The full weight of the law was brought against Civil Rights activists, with injunctions and laws banning boycotts. Martin Luther King Jr. and other activists faced jail and intimidation based on such tactics."

- Mari Margil and Ryan Dickinson, In These Times 

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A tax or not a tax? That is the question that could sink opposition to Ohio's nuclear bailout

Aug 14, 2019 3:19 PM

COLUMBUS – "When Ohio lawmakers approved a $1 billion bailout for two nuclear plants, they bristled at one word that opponents of the subsidies used repeatedly: tax. 

'I heard a lot about a tax,' Green Township Rep. Bill Seitz said. 'I do believe in being precise. Not one word in this bill creates any tax of any kind whatsoever.'

That was then.

This is now: in an effort to halt a ballot challenge, a Columbus attorney is calling the nuclear subsidies a new tax on Ohioans.

That's because taxes are not subject to a veto referendum, the method opponents hope to use to stop the legislation from taking effect.

House Bill 6, which adds fees on ratepayers' bills for nuclear plants while slashing incentivizes for renewable energy and energy efficiency, meets all the requirements of a tax, wrote attorney John Zeiger in an Aug. 1 letter to Ohio Secretary of State Frank LaRose. 

'The charges levied under H.B. 6 are imposed by the legislature, upon a broad class of parties and for a public purpose,' he wrote.

Zeiger asked Ohio Secretary of State Frank LaRose to reject the referendum. Zeiger, known for helping to disqualify the Libertarian gubernatorial candidate in 2014, did not say in the letter whom he represented."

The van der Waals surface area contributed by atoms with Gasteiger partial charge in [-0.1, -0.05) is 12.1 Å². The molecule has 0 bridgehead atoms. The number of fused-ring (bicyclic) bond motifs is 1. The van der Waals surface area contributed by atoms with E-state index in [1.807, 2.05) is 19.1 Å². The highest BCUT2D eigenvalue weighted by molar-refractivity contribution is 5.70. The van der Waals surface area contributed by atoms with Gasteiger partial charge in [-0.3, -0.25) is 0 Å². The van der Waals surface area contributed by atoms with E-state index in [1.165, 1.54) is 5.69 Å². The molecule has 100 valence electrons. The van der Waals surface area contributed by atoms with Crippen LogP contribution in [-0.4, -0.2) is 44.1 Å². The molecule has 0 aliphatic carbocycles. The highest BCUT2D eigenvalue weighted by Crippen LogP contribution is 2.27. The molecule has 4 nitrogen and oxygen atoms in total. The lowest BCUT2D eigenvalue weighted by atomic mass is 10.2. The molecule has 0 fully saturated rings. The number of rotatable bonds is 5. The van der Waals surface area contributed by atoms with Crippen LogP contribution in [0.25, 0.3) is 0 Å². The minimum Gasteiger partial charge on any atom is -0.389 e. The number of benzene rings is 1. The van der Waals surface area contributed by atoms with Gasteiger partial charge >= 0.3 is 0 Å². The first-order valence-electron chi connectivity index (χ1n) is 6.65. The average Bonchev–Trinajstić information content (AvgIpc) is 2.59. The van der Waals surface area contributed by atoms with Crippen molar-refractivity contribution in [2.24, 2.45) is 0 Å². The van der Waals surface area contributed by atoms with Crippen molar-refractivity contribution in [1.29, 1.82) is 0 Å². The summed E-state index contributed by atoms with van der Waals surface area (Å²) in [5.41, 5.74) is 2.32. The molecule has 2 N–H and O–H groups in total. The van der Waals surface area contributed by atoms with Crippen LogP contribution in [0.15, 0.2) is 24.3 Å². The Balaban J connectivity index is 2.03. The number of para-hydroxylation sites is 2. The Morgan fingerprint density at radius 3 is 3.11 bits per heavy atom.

– Jessie Balmert, Cincinnati Enquirer

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Attorney general shuts down proposed referendum to overturn Ohio’s new nuclear bailout law

Aug 13, 2019 10:24 AM

Attorney General Dave Yost

COLUMBUS — "Yost, a Columbus-area Republican, wrote in a rejection letter to the group Ohioans Against Corporate Bailout that he found 21 errors with the group’s proposed summary language – a succinct explanation of the proposal provided to voters asked to sign a petition supporting the measure.

The errors he cited range from inaccurate definitions of terms such as 'electric distribution utility' and 'operation risks' to misstating the size of energy projects that are eligible for a property tax exemption. (The proposed summary states that projects generating less than 20 megawatts are eligible, while the new law states the tax exemption is for projects greater than 20 megawatts.)

The proposed summary, Yost asserted, also misstates the powers given by the new law to the Public Utilities Commission of Ohio and the newly created Ohio Air Quality Development Authority, the latter of which will oversee the distribution of $150 million per year (raised from a new $1 surcharge on every Ohio ratepayer’s bill) to Ohio’s Davis-Besse and Perry nuclear plants, both of which are owned by FirstEnergy Solutions, a subsidiary of FirstEnergy Corp. that is in bankruptcy proceedings as part of an attempt to become a separate company.

Yost’s rejection means Ohioans Against Corporate Bailouts has to revise their summary language, collect another 1,000 signatures from registered voters, and resubmit their proposal to the attorney general’s office. The group has until Oct. 21 to submit language that’s acceptable to the attorney general, according to Ohioans Against Corporate Bailouts spokesman Gene Pierce.

In a statement, Pierce said his group will submit a revised summary within the next several days that addresses Yost’s concerns."

— Jeremy Pelzer,

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FirstEnergy turns on supporters

Aug 12, 2019 11:10 AM